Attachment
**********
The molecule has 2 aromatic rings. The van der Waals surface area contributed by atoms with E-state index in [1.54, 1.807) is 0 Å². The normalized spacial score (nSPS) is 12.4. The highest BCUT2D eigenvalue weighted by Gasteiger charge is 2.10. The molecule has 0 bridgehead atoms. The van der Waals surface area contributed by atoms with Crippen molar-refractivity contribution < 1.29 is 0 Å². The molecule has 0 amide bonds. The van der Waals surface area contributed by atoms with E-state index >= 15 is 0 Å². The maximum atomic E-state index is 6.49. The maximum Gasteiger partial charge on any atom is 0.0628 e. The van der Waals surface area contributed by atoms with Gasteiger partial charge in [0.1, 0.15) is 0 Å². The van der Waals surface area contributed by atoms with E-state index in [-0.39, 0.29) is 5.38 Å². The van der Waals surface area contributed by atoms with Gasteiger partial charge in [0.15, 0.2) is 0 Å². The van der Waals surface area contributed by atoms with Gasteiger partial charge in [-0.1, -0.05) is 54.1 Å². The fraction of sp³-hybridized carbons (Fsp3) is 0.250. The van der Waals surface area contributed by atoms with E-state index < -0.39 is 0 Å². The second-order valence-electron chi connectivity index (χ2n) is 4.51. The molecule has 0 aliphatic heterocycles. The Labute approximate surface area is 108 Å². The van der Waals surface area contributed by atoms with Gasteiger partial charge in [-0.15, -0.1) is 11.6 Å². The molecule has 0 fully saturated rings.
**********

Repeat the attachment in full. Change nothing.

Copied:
The molecule has 2 aromatic rings. The van der Waals surface area contributed by atoms with E-state index in [1.54, 1.807) is 0 Å². The normalized spacial score (nSPS) is 12.4. The highest BCUT2D eigenvalue weighted by Gasteiger charge is 2.10. The molecule has 0 bridgehead atoms. The van der Waals surface area contributed by atoms with Crippen molar-refractivity contribution < 1.29 is 0 Å². The molecule has 0 amide bonds. The van der Waals surface area contributed by atoms with E-state index >= 15 is 0 Å². The maximum atomic E-state index is 6.49. The maximum Gasteiger partial charge on any atom is 0.0628 e. The van der Waals surface area contributed by atoms with Gasteiger partial charge in [0.1, 0.15) is 0 Å². The van der Waals surface area contributed by atoms with E-state index in [-0.39, 0.29) is 5.38 Å². The van der Waals surface area contributed by atoms with Gasteiger partial charge in [0.15, 0.2) is 0 Å². The van der Waals surface area contributed by atoms with Gasteiger partial charge in [-0.1, -0.05) is 54.1 Å². The fraction of sp³-hybridized carbons (Fsp3) is 0.250. The van der Waals surface area contributed by atoms with E-state index < -0.39 is 0 Å². The second-order valence-electron chi connectivity index (χ2n) is 4.51. The molecule has 0 aliphatic heterocycles. The Labute approximate surface area is 108 Å². The van der Waals surface area contributed by atoms with Gasteiger partial charge in [-0.15, -0.1) is 11.6 Å². The molecule has 0 fully saturated rings.